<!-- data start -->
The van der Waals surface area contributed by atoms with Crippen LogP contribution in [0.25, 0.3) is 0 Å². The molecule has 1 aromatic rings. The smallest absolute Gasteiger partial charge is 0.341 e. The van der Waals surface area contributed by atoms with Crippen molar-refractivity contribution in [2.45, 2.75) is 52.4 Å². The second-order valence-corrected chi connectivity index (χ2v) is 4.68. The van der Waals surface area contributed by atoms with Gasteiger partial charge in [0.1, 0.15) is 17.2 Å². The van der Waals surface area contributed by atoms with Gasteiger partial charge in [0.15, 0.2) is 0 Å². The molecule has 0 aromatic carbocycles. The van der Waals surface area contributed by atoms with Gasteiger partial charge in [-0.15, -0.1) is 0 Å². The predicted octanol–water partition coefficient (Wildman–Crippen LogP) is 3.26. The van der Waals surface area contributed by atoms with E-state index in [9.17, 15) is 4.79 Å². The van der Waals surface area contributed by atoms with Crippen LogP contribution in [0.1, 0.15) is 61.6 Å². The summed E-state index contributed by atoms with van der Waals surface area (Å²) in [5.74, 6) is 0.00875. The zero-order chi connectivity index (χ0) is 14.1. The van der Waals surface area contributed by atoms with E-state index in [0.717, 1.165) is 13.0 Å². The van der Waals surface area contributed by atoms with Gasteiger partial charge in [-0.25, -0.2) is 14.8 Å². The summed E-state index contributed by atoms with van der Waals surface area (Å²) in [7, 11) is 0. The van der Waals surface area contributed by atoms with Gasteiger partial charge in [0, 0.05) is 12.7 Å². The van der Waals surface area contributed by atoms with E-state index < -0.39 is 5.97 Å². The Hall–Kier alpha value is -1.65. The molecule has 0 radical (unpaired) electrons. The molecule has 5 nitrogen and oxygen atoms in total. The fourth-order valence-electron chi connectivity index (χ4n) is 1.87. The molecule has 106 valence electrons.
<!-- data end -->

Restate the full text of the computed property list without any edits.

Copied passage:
The van der Waals surface area contributed by atoms with Crippen LogP contribution in [0.25, 0.3) is 0 Å². The molecule has 1 aromatic rings. The smallest absolute Gasteiger partial charge is 0.341 e. The van der Waals surface area contributed by atoms with Crippen molar-refractivity contribution in [2.45, 2.75) is 52.4 Å². The second-order valence-corrected chi connectivity index (χ2v) is 4.68. The van der Waals surface area contributed by atoms with Gasteiger partial charge in [0.1, 0.15) is 17.2 Å². The van der Waals surface area contributed by atoms with Gasteiger partial charge in [0.15, 0.2) is 0 Å². The molecule has 0 aromatic carbocycles. The van der Waals surface area contributed by atoms with Gasteiger partial charge in [-0.15, -0.1) is 0 Å². The predicted octanol–water partition coefficient (Wildman–Crippen LogP) is 3.26. The van der Waals surface area contributed by atoms with E-state index in [9.17, 15) is 4.79 Å². The van der Waals surface area contributed by atoms with Crippen LogP contribution in [0.1, 0.15) is 61.6 Å². The summed E-state index contributed by atoms with van der Waals surface area (Å²) in [5.74, 6) is 0.00875. The zero-order chi connectivity index (χ0) is 14.1. The van der Waals surface area contributed by atoms with E-state index in [0.717, 1.165) is 13.0 Å². The van der Waals surface area contributed by atoms with Gasteiger partial charge in [-0.25, -0.2) is 14.8 Å². The summed E-state index contributed by atoms with van der Waals surface area (Å²) in [7, 11) is 0. The van der Waals surface area contributed by atoms with Gasteiger partial charge in [0, 0.05) is 12.7 Å². The van der Waals surface area contributed by atoms with E-state index < -0.39 is 5.97 Å². The Hall–Kier alpha value is -1.65. The molecule has 0 radical (unpaired) electrons. The molecule has 5 nitrogen and oxygen atoms in total. The fourth-order valence-electron chi connectivity index (χ4n) is 1.87. The molecule has 106 valence electrons.